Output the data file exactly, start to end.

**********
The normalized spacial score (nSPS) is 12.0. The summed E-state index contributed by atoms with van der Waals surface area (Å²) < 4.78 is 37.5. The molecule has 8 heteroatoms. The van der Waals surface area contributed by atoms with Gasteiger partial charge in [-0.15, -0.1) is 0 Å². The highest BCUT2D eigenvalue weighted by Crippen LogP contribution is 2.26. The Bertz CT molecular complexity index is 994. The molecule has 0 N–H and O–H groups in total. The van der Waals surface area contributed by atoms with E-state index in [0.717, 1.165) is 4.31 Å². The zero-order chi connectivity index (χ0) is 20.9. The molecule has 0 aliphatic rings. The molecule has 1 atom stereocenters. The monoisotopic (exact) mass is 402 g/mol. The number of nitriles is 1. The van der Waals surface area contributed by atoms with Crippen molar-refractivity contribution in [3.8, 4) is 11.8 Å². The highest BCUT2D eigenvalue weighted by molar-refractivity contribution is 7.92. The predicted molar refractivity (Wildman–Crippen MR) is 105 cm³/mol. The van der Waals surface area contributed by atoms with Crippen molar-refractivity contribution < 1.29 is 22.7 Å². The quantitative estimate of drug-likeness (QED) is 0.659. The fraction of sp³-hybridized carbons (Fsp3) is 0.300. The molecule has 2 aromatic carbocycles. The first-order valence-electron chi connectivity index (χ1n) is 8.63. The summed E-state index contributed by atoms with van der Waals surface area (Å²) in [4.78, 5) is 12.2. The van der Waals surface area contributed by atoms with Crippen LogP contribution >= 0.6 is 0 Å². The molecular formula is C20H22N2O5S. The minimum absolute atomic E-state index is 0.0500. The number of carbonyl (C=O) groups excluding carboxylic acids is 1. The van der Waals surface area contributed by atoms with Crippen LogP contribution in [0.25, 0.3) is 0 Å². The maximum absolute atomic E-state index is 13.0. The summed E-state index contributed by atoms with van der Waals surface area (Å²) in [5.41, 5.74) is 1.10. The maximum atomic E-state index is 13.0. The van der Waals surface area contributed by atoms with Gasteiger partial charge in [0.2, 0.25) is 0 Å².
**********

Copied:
The normalized spacial score (nSPS) is 12.0. The summed E-state index contributed by atoms with van der Waals surface area (Å²) < 4.78 is 37.5. The molecule has 8 heteroatoms. The van der Waals surface area contributed by atoms with Gasteiger partial charge in [-0.15, -0.1) is 0 Å². The highest BCUT2D eigenvalue weighted by Crippen LogP contribution is 2.26. The Bertz CT molecular complexity index is 994. The molecule has 0 N–H and O–H groups in total. The van der Waals surface area contributed by atoms with E-state index in [0.717, 1.165) is 4.31 Å². The zero-order chi connectivity index (χ0) is 20.9. The molecule has 0 aliphatic rings. The molecule has 1 atom stereocenters. The monoisotopic (exact) mass is 402 g/mol. The number of nitriles is 1. The van der Waals surface area contributed by atoms with Crippen molar-refractivity contribution in [3.8, 4) is 11.8 Å². The highest BCUT2D eigenvalue weighted by molar-refractivity contribution is 7.92. The predicted molar refractivity (Wildman–Crippen MR) is 105 cm³/mol. The van der Waals surface area contributed by atoms with Crippen molar-refractivity contribution < 1.29 is 22.7 Å². The quantitative estimate of drug-likeness (QED) is 0.659. The fraction of sp³-hybridized carbons (Fsp3) is 0.300. The molecule has 2 aromatic carbocycles. The first-order valence-electron chi connectivity index (χ1n) is 8.63. The summed E-state index contributed by atoms with van der Waals surface area (Å²) in [4.78, 5) is 12.2. The van der Waals surface area contributed by atoms with Crippen LogP contribution >= 0.6 is 0 Å². The molecular formula is C20H22N2O5S. The minimum absolute atomic E-state index is 0.0500. The number of carbonyl (C=O) groups excluding carboxylic acids is 1. The van der Waals surface area contributed by atoms with Crippen LogP contribution in [0.25, 0.3) is 0 Å². The maximum absolute atomic E-state index is 13.0. The summed E-state index contributed by atoms with van der Waals surface area (Å²) in [5.41, 5.74) is 1.10. The maximum atomic E-state index is 13.0. The van der Waals surface area contributed by atoms with Gasteiger partial charge in [0.2, 0.25) is 0 Å².